After nearly 20 years of struggling to clean up the Minnesota River, the Minnesota River Board hopes to get better results by reorganizing, but Dakota County has urged it to face facts and disband.

The River Board, a coalition of 37 rural and metro counties, including Hennepin, Carver and Scott, through which the Minnesota flows, was created in 1995 by Gov. Arne Carlson and charged with making the river clean enough for swimming and fishing within 10 years.

Seventeen years later, the river, which starts in South Dakota and cuts across the middle of Minnesota, is still heavy with pollutants, as shown in aerial photos of the river's brown plume as it joins the cleaner Mississippi River.

"They were given the charge of cleaning up the Minnesota River. They have been unable to do that," Dakota County Commissioner Kathleen Gaylord said. "It's an organization that doesn't really work."

In a move that could start an unraveling of the River Board if other counties follow suit, Dakota this month withdrew its participation and its $2,500 a year in dues and advised the River Board to disband rather than spend time and money reorganizing. With little funding and efforts overlapping those of several other agencies, some question why it's necessary.

The board in September voted to have an independent consultant and stakeholders recommend a new structure that includes local conservation groups by January. The board's role has been to educate and advocate for water-quality improvements and help finance them.

Impact debated

Officials disagree on whether water-quality efforts would be set back if the board were to disband.

Shannon Fisher, a professor at Minnesota State University, Mankato, who serves as the executive director of the River Board, believes the board's dissolving would be a blow to the river.

He concedes that "the original intent of the board was never realized," but says that's largely because it has not had the needed authority or money. Last year, its state allocation was $42,000.

But, Fisher said, board efforts have at least kept the river from getting worse in the face of increasing pressures.

Board conferences and forums on land practices and water-improvement strategies drew more than 10,000 participants over the past 12 years, and the board has played a critical role in bringing conservation groups and agriculture communities closer together, Fisher said.

Among other things, the board helped finance the conversion of more than 100,000 acres of farmland to natural vegetation that filters out pollution in rain before it reaches the river, he said.

Dakota County Commissioner Tom Egan, who has been the county's representative to the River Board for the past eight years, pleaded with the County Board not to withdraw. He said the river would have been and will be in worse shape without the River Board.

"In the state of Minnesota there are few environmental problems more pressing than cleaning up the Minnesota River," he said. "I am afraid that Scott and maybe Carver counties may decide, 'Well, if that is what Dakota County is doing, we don't need to remain on it either.'"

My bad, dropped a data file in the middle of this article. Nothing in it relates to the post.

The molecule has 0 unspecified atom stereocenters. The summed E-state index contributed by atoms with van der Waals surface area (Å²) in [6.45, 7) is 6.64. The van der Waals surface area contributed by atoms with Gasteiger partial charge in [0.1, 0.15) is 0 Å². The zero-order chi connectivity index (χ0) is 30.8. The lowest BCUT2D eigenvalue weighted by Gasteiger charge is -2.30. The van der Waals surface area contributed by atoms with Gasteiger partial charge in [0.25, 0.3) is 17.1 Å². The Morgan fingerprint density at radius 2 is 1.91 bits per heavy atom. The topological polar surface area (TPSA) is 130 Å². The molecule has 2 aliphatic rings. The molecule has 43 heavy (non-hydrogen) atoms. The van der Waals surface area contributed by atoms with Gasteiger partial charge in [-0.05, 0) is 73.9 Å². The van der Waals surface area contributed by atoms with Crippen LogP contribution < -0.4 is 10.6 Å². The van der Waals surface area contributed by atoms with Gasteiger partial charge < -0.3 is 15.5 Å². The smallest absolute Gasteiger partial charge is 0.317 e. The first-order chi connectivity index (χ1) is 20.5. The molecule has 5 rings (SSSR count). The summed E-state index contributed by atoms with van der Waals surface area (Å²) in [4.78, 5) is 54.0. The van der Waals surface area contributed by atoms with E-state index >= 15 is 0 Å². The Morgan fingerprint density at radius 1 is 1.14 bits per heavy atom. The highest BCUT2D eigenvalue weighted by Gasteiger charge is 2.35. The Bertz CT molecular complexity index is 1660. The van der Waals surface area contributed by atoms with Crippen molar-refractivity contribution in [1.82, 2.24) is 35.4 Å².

So far Dakota is the largest county to drop out, but 13 rural counties also have withdrawn.

Too many cooks?

Because the River Board is not the only organization working to clean the river, John Jaschke, executive director of the state's Board of Soil and Water Resources, said it might go unnoticed if the River Board folds. In fact, Jaschke told the River Board that if it does not reorganize for better results he would not recommend that legislators continue its funding.

Other entities championing the river include the Minnesota Pollution Control Agency, the state Board of Soil and Water Resources, the Lower Minnesota River Watershed District and many local governments, conservation groups and watershed districts.

Cleaning up the river will require retiring more land from agriculture in critical locations and in other places planting buffer strips of native vegetation between farm fields and the river, Jaschke said. Because 97 percent of the land lining the river and tributaries is privately owned, protecting the river is a "very local thing and people want to have a local agent" -- as opposed to a River Board based in Mankato -- "help them understand what they can do," he said.

Bob Finley, the Minnesota Pollution Control Agency's manager of the watershed division in Mankato, credits the River Board with elevating interest in the river and helping people understand its plight.

The river remains polluted by the runoff from farms and other pollution sources that are hard to regulate, Finley said.

As a result, the Minnesota River carries three-fourths of the sediment and suspended solids into the Mississippi River filling in Lake Pepin to the south of the confluence of the two rivers, Finley said. On this problem, the board has not made much headway, Finley said. "From what we are seeing, the progress has been awfully slow over the years."

Laurie Blake • 952-746-3287